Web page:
There is a flip side to lower oil prices that helps the banks, or at least those with large consumer businesses. The less cash consumers have to spend filling up their gas tanks or heating their homes, the more emboldened they may feel to sign up for a credit card or take out a mortgage.
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"As consumers have more money in their pocket, surely that helps Wells Fargo," the chief executive of that bank, John G. Stumpf, said at a financial services conference last month. "I would say net-net this is a good thing for the country."
Still, if oil prices remain near $50 a barrel for long, economists and industry analysts expect a sharp deceleration in production this year, idling energy bankers and cutting into their lucrative fees.
Two of the banks that may be the hardest hit by lower investment-banking fees are among the biggest. Wells Fargo derived about 15 percent of its investment banking fee revenue last year from the oil and gas industry, while at Citigroup, the business accounted for roughly 12 percent, according to the data provider Dealogic.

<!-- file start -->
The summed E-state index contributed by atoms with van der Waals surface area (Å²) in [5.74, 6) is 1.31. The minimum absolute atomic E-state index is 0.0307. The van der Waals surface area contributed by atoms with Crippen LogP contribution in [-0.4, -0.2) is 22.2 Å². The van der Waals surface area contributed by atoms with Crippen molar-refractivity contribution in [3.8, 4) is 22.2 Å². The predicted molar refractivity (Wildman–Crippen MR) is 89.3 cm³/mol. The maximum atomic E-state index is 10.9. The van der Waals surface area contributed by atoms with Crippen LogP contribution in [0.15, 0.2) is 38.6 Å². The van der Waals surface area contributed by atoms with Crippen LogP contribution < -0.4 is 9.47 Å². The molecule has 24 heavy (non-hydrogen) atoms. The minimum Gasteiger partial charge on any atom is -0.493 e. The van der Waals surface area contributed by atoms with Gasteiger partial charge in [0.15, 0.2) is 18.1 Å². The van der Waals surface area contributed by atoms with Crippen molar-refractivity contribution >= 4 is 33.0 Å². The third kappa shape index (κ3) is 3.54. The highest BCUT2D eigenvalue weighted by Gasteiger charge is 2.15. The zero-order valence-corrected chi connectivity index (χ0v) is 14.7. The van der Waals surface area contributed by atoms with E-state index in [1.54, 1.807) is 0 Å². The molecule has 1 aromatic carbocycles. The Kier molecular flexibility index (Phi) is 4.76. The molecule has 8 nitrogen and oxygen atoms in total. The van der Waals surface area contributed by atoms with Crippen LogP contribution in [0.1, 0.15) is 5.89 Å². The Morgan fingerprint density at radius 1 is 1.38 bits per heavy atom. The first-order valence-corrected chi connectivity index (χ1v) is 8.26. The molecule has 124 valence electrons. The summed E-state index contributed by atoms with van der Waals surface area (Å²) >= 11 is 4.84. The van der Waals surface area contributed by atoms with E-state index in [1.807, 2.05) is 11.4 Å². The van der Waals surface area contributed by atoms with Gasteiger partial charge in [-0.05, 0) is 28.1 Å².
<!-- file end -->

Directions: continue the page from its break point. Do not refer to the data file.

At some of the larger banks in Canada, a slowdown in fees could be even more pronounced. At Scotiabank, about 35 percent of its investment banking revenue came from oil and gas companies last year.
And Wall Street firms that financed energy deals may now have trouble offloading some of the debt, as they had originally planned.
Morgan Stanley, for instance, led a group of banks that made $850 million of loans to Vine Oil and Gas, an affiliate of Blackstone, a private equity firm. Morgan Stanley is still trying to sell the debt, according to a person briefed on the transaction. Similarly, Goldman Sachs and UBS led a $220 million loan last year to the private equity firm Apollo Global Management to buy Express Energy Services. Not all the debt has been sold to other investors, according to people briefed on the transaction.
A precipitous drop in oil prices can quickly turn loans that once seemed safe and conservatively underwritten into risky assets.
The collateral underpinning many energy loans, for example, is oil that was valued at $80 a barrel at the time the loans were made. As oil has dropped well below that price in recent months, the value of the bank's collateral has sunk.